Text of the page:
- Jeremy Elson is credited as one of the founders of the American mudding culture, building the ubiquitous CircleMUD from the earliest DIKU engine, and later, implementing new code in JediMUD. Elson's CircleMUD generic construct became the basis for nearly 75% of the early diku-related code base around the world.
Today, Jeremy works in the Distributed Systems and Security group at Microsoft Research, which is part of the larger Systems and Networking research area. Elson earned a BS from Johns Hopkins University (1996), an MS from the University of Southern California (2000) and a Ph.D. from UCLA (2003). I've worked at MSR since 2004.
Elson's Ph.D. was in the area of Sensor Networks under the guidance of faculty advisor, Prof. Deborah Estrin. He continued to work in this area for a couple of years after getting his advanced degree, and initially joined MSR's Networked Embedded Computing group. Elson moved into his current group as his interests shifted back towards more Internet-centric distributed systems.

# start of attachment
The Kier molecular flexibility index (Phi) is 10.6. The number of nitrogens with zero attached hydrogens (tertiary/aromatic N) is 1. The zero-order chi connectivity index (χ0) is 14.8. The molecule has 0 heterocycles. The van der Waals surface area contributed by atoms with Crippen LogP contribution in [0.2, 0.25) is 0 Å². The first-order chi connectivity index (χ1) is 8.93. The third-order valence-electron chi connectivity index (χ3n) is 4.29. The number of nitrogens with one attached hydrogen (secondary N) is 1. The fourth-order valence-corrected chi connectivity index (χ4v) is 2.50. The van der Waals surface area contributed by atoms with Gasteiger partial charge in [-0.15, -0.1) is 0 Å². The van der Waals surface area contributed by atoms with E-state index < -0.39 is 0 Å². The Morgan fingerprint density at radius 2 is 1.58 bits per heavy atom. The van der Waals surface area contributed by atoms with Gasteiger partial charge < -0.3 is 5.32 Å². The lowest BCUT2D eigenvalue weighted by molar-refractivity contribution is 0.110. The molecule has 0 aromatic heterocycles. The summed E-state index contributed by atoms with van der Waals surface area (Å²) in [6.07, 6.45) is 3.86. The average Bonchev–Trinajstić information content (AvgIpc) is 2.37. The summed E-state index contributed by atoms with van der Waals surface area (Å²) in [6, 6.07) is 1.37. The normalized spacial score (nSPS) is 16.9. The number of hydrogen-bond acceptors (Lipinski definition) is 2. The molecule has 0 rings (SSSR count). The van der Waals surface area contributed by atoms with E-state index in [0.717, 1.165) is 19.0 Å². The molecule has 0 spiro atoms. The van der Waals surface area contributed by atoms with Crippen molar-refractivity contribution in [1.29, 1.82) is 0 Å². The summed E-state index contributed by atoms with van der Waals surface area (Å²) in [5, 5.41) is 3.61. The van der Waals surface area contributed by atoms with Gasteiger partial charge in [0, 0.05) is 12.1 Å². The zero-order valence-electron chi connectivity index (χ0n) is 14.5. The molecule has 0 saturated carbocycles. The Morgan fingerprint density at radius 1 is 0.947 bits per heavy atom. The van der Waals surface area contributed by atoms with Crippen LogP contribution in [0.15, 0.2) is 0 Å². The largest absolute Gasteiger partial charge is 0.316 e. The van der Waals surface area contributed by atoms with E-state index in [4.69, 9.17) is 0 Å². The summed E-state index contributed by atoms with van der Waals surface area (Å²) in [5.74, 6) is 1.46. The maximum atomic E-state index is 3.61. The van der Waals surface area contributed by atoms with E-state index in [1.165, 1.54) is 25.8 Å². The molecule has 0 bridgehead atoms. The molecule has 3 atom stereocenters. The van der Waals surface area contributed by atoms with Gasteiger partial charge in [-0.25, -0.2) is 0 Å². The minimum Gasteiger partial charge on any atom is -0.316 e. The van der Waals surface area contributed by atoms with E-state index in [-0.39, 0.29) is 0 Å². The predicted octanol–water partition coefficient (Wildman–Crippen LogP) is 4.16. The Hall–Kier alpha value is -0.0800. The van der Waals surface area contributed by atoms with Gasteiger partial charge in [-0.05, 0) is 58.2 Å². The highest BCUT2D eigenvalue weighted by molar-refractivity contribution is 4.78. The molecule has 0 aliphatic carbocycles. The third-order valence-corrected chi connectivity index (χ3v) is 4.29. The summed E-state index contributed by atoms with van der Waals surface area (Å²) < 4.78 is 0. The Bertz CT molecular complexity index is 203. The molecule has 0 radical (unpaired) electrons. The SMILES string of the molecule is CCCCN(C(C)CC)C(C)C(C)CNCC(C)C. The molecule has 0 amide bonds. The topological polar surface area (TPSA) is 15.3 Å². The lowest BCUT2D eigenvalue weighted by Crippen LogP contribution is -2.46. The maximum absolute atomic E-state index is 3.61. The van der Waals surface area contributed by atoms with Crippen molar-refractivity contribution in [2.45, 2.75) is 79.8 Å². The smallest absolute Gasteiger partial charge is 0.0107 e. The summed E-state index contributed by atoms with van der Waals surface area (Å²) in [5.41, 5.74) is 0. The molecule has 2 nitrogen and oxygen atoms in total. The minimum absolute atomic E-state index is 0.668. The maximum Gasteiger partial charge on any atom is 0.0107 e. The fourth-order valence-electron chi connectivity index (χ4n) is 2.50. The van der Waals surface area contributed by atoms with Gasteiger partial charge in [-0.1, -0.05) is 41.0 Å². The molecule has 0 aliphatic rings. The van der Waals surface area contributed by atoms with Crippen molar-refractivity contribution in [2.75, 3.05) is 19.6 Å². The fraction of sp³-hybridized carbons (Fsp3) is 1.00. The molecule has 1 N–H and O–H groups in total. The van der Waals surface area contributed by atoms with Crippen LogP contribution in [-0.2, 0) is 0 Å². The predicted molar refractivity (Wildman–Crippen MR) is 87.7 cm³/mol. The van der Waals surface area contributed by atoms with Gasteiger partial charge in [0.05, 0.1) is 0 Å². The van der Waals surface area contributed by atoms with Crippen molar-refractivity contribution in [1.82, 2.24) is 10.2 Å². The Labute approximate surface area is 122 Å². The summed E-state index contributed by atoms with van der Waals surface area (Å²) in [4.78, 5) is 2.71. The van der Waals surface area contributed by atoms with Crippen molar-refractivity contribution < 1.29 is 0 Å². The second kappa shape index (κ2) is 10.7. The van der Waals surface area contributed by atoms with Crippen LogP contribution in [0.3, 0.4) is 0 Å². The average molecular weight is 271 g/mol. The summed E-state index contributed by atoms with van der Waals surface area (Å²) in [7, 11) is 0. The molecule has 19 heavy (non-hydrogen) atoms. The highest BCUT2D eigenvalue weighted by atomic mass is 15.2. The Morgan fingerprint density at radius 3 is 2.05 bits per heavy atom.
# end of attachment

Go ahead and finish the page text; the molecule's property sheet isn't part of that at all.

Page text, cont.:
For more information on his career, see Elson's personal web page Elson can be contacted at firstname.lastname@example.org.
Current and Recent Projects
The Utility CoProcessor: Harness the power of massively parallel computing at timescales (10 seconds) previously not possible for general-purpose programs.
XAX: Safely run x86-native code as a browser extension, using "PicoProcesses" -- a micro-virtualization framework.
MapCruncher: Easily create scalable map overlays for Virtual Earth using your own maps.